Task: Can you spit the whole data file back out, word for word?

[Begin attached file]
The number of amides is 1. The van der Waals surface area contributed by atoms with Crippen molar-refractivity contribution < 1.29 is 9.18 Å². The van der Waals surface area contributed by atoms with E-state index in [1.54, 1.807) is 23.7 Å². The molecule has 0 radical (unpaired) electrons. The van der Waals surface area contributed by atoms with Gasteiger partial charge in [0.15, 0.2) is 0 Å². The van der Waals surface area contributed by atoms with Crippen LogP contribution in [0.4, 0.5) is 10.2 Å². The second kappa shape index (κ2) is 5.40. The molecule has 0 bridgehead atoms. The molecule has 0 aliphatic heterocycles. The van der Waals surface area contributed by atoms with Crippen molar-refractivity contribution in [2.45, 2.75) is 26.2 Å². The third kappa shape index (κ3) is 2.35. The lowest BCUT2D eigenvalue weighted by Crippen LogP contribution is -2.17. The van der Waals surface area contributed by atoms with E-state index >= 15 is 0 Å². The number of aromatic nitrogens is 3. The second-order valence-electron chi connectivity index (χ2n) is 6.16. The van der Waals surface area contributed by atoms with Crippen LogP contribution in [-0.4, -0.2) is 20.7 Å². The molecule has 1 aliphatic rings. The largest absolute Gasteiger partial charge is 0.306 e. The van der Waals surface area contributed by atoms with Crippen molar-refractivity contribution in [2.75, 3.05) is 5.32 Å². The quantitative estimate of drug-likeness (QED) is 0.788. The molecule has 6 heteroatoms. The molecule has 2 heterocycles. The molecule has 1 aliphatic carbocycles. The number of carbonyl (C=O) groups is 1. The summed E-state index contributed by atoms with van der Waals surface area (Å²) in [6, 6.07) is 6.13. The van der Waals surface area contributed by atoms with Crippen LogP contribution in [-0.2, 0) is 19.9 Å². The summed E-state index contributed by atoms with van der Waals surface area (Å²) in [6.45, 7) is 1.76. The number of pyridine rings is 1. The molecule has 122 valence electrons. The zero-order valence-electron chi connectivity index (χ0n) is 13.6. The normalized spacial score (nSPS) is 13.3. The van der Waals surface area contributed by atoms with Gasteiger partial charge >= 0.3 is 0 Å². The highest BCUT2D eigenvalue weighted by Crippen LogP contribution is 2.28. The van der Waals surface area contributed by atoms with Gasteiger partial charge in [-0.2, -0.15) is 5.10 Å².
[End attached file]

The number of amides is 1. The van der Waals surface area contributed by atoms with Crippen molar-refractivity contribution < 1.29 is 9.18 Å². The van der Waals surface area contributed by atoms with E-state index in [1.54, 1.807) is 23.7 Å². The molecule has 0 radical (unpaired) electrons. The van der Waals surface area contributed by atoms with Gasteiger partial charge in [0.15, 0.2) is 0 Å². The van der Waals surface area contributed by atoms with Crippen LogP contribution in [0.4, 0.5) is 10.2 Å². The second kappa shape index (κ2) is 5.40. The molecule has 0 bridgehead atoms. The molecule has 0 aliphatic heterocycles. The van der Waals surface area contributed by atoms with Crippen molar-refractivity contribution in [2.45, 2.75) is 26.2 Å². The third kappa shape index (κ3) is 2.35. The lowest BCUT2D eigenvalue weighted by Crippen LogP contribution is -2.17. The van der Waals surface area contributed by atoms with E-state index >= 15 is 0 Å². The number of aromatic nitrogens is 3. The second-order valence-electron chi connectivity index (χ2n) is 6.16. The van der Waals surface area contributed by atoms with Crippen LogP contribution in [-0.4, -0.2) is 20.7 Å². The molecule has 1 aliphatic rings. The largest absolute Gasteiger partial charge is 0.306 e. The van der Waals surface area contributed by atoms with Crippen molar-refractivity contribution in [2.75, 3.05) is 5.32 Å². The quantitative estimate of drug-likeness (QED) is 0.788. The molecule has 6 heteroatoms. The molecule has 2 heterocycles. The molecule has 1 aliphatic carbocycles. The number of carbonyl (C=O) groups is 1. The summed E-state index contributed by atoms with van der Waals surface area (Å²) in [6, 6.07) is 6.13. The van der Waals surface area contributed by atoms with Crippen LogP contribution in [-0.2, 0) is 19.9 Å². The summed E-state index contributed by atoms with van der Waals surface area (Å²) in [6.45, 7) is 1.76. The number of pyridine rings is 1. The molecule has 122 valence electrons. The zero-order valence-electron chi connectivity index (χ0n) is 13.6. The normalized spacial score (nSPS) is 13.3. The van der Waals surface area contributed by atoms with Gasteiger partial charge >= 0.3 is 0 Å². The highest BCUT2D eigenvalue weighted by Crippen LogP contribution is 2.28. The van der Waals surface area contributed by atoms with Gasteiger partial charge in [-0.2, -0.15) is 5.10 Å².